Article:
Saturday, March 14, 2009

Tantalizing Topiary Tree Gardening

Near the United States Capitol is this small topiary garden. The trees are perfectly manicured. This is such a restful place for your eyes to rest in the dreary gray days of winter. We definitely need more evergreens in our public gardens. My favorite evergreens are those trimmed into fanciful spirals, lollipops and pompoms, and yes, animals and birds.

I went window shopping recently. Well, it's actually better than window shopping because you get to touch, feel and smell the wonderful scents of pine, cedars and spruces. Of course, boxwood has it's own unique scent.

All of these topiaries look great mixed in with other shrubs and perennials. My list of things I want grows longer and longer each nursery we visit.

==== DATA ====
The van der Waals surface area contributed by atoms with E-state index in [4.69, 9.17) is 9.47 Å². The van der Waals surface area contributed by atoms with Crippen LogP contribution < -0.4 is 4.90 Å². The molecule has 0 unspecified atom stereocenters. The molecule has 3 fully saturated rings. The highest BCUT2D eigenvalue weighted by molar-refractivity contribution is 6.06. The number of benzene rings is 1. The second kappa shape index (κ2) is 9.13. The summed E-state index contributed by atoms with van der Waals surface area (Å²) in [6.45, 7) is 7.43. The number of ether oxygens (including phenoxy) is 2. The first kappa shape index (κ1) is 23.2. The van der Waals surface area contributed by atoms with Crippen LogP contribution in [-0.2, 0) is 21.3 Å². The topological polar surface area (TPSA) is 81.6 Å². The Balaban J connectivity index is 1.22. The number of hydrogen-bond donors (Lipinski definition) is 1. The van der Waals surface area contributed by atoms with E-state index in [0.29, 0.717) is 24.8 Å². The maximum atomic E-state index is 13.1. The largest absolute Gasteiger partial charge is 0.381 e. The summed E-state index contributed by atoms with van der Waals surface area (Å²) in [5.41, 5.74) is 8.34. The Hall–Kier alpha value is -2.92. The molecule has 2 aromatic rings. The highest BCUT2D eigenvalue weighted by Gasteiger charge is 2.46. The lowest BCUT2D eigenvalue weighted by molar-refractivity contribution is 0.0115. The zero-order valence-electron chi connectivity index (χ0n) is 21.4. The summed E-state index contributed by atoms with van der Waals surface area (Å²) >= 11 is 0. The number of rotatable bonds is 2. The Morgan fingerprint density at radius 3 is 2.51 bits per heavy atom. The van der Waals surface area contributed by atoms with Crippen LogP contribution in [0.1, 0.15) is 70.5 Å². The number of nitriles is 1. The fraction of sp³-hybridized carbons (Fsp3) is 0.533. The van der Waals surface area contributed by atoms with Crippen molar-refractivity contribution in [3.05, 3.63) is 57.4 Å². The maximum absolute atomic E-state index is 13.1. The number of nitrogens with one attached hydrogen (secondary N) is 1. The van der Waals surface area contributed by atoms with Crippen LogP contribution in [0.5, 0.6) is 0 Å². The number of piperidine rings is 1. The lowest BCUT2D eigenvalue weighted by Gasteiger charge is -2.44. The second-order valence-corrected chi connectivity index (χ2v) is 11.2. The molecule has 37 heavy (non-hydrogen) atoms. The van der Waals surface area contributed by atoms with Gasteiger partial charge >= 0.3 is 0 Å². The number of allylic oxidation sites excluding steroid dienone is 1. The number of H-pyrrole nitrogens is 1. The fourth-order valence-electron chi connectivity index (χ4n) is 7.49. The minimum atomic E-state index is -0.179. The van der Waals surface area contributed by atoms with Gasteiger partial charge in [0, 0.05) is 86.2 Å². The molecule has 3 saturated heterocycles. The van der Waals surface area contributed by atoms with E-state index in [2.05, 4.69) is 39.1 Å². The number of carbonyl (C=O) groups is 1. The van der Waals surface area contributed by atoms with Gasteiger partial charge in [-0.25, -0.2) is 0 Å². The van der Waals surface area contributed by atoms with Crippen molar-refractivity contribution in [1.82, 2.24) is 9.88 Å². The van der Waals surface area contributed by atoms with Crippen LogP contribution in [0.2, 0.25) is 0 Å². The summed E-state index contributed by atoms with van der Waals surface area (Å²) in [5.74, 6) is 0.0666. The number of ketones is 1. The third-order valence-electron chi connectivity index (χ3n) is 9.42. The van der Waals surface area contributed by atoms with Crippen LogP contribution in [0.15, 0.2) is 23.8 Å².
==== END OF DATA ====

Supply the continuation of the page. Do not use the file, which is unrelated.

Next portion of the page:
This weeping norway spruce is a beautiful speciman tree. I think the price was $49.00 which is reasonable. All of these topiary trees look their best 365 days a year.

The french and italian gardeners knew how to mix beautiful scroll designs out with boxwood for the perfect window view. Any day you glanced through the many windows of the chateau it was a gorgeous sight. Whether you were the lord, lady, child or humble servant everyone enjoyed the same glorious view. Yes, some things are equal. Even dwarf English boxwood topiary hedges around rose gardens cover the stark bare legs of roses in winter. We all can have the same privilege at home if we use design and evergreens hand in hand.

What country gets credit for starting topiary shapes? Such a debate. Italy, France, England, Japan or China?

If pictures of gardens inspire you and you have some time to view many different gardens with just a click, and it's free, go to Britains Finest Topiary Gardens.

With that I am off outside with my clippers to take more boxwood cuttings before they send out buds and to trim my cedars, pines, and other unspellable topiaries.

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